If you die intestate – or without a will – your family faces a challenging and prolonged legal process. A probate court will determine how to handle your assets. It will use the inheritance laws of New Jersey or New York, depending on where you live, to distribute your assets and repay your debts. However, there is no guarantee that the court will administer your estate in the manner you would have preferred.
Can someone challenge my will after I die?
There are only a few circumstances in which someone can challenge a will. These include:
- They believe you did not have the mental capacity to create a will.
- They suspect undue influence on you when you created the will.
- The will does not have proper witnesses.
- You leave multiple conflicting wills.
When creating an estate plan, it is crucial that you work with a lawyer to ensure that your will is legally sound and will prevent or stand up against any challenges.
Why is it important for parents to have a will?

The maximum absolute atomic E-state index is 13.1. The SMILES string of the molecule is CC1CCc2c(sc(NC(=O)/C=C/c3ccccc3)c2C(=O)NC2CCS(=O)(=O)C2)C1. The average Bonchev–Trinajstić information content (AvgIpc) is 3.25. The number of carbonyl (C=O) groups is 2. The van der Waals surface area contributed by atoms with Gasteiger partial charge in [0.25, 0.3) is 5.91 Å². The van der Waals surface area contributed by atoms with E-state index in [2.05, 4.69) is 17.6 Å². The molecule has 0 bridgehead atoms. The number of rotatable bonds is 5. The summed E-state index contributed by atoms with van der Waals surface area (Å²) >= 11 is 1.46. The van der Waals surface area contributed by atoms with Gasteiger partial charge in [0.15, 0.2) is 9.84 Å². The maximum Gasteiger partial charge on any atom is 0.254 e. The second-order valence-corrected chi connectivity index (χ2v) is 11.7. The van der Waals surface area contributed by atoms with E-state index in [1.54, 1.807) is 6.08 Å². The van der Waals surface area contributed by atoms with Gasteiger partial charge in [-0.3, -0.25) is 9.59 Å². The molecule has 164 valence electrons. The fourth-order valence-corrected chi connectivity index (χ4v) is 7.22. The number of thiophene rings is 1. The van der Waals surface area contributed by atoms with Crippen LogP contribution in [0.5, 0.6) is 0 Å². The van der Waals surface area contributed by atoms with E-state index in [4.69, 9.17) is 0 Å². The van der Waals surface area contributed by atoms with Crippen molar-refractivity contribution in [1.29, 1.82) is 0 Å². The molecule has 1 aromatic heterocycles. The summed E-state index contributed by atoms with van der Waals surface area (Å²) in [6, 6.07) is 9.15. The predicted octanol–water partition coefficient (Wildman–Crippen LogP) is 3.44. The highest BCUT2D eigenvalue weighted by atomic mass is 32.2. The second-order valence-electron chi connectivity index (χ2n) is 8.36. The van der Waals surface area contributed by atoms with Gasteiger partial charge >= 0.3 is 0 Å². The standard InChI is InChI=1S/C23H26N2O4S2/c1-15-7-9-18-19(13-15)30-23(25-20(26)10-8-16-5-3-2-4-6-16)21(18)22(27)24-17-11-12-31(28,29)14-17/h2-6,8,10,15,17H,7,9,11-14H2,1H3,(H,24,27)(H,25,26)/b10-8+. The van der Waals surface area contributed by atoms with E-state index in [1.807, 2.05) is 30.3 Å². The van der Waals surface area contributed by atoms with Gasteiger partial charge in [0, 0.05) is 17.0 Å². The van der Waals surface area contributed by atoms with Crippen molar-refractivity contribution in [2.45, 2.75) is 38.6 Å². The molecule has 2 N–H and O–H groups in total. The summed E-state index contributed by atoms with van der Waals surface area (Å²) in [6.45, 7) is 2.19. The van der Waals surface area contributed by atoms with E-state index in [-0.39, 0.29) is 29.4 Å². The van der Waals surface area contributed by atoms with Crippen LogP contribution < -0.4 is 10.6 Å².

Life is uncertain. No one can guarantee that we will see tomorrow. If you pass away without a will, there is no guarantee that your assets will pass fully to your children. You should also leave instructions in a will for your child’s living arrangements in case the day comes when you are not there to care for them.
To Create a Last Will and Testament, Contact Our Bergen County Attorneys
We can help you craft an estate plan that is designed to fit your unique needs and wishes. Contact our Ridgewood will preparation lawyers online or call 201-345-3018 to schedule a free initial consultation to discuss your situation. We represent clients throughout New Jersey and New York.